you dont have to carry the jack you could tow it behind ????? lol
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FollowupID: 759262

Reply By: Ron N - Monday, Apr 23, 2012 at 23:09

Monday, Apr 23, 2012 at 23:09
Phill - Well, having stated you've never owned a van before, perhaps it's time to advise you to remember to ALWAYS put the handbrake on, and chock the opposite side wheels, before jacking up the van.

It may seem like a simple thing, but I can tell you some sad stories about even experienced people who failed to carry out this simple, but vital preliminary step - resulting in lots more work - sometimes damage - and even occasionally, injuries.

Cheers - Ron.
AnswerID: 483968

Reply By: Nomadic Navara - Tuesday, Apr 24, 2012 at 00:55

Tuesday, Apr 24, 2012 at 00:55
Jayco vans have an upturned saucer like piece welded on the chassis just behind the rear spring shackle to take the top of a bottle jack.

Many vans are supplied with the lifting point for a Trail-A-Mate jack welded to the bottom of the cross member immediately behind the rear of the wheel arch. If you purchase a Trail-A-Mate it comes with a pair of those jacking points so you can have them welded to most vans (you can not use them on European vans or Jaycos without strengthening the chassis.)


PeterD
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AnswerID: 483976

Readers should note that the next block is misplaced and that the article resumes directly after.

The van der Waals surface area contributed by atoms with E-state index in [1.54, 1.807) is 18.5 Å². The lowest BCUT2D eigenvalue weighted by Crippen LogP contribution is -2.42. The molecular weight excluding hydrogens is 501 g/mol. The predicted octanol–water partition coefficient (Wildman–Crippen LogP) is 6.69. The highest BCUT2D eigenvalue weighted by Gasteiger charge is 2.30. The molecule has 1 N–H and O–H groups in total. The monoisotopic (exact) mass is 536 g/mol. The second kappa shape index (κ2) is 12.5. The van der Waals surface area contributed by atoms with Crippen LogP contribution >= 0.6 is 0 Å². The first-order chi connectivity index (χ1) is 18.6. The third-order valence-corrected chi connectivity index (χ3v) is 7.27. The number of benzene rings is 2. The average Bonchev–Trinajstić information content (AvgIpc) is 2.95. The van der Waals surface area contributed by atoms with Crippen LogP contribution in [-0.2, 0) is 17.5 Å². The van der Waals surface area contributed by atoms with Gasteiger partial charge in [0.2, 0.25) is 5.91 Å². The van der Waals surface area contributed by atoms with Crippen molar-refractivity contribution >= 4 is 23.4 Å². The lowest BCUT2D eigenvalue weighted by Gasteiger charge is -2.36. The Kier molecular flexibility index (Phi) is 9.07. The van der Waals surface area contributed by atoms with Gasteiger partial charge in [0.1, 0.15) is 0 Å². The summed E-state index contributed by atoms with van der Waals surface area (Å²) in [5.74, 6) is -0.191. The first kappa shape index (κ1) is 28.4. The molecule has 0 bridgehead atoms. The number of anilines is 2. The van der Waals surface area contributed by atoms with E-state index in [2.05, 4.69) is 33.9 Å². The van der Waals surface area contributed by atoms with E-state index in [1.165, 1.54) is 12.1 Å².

Reply By: Member - Arsenal Phill - Tuesday, Apr 24, 2012 at 08:23

Tuesday, Apr 24, 2012 at 08:23
Thanks Peter and Ron.

I think you have both cleared up my curiousity. The van is now in Mandurah and ready for collection. We are going to get down there and pick it up in the second week in May.

I will check with the builders when I pick it up as it seriously isn't something I actually thought about until my mate John bought it up.

Wishing you guys all the best. Happy travelling


Phill
AnswerID: 483982

Follow Up By: Ron N - Tuesday, Apr 24, 2012 at 12:43

Tuesday, Apr 24, 2012 at 12:43
Phill - The major problem you'll encounter is whether to jack just the axle or the van chassis.
Usually, jacking the axle directly behind the flat tyre is the quickest and simplest method.

However, many vans have limited wheel-arch-to-wheel clearance - so that if you jack the axle, the wheel travels further up into the wheel arch - then you find you cannot remove the wheel, because there is inadequate clearance in the wheel arch for the wheel to come out.

In this case, you need to jack the caravan chassis, so that you have adequate wheel-arch-to-wheel clearance, to allow for wheel removal.
Jacking on the chassis means that you need to jack for greater height before the wheel leaves the ground.
I would check with your caravan manufacturer for their jacking position recommendations - and even do a test jacking before you travel.

The biggest single problem with jacking the axle is that once a tyre is flat, the axle is usually quite close to the ground, and you need a very low profile jack, or need to dig a hole to get the jack under it.
Jacking the chassis is usually much easier, but you need a jack with adequate lift height - bearing in mind that you need to raise the axle from a very low position, with a flat tyre, to quite a high position, that enables wheel removal.

Naturally, flat tyres always happen in the most inconvenient places - on soft ground, muddy ground, or on a side slope! - usually making life more interesting, than you really need it to be! [:-)

Cheers - Ron.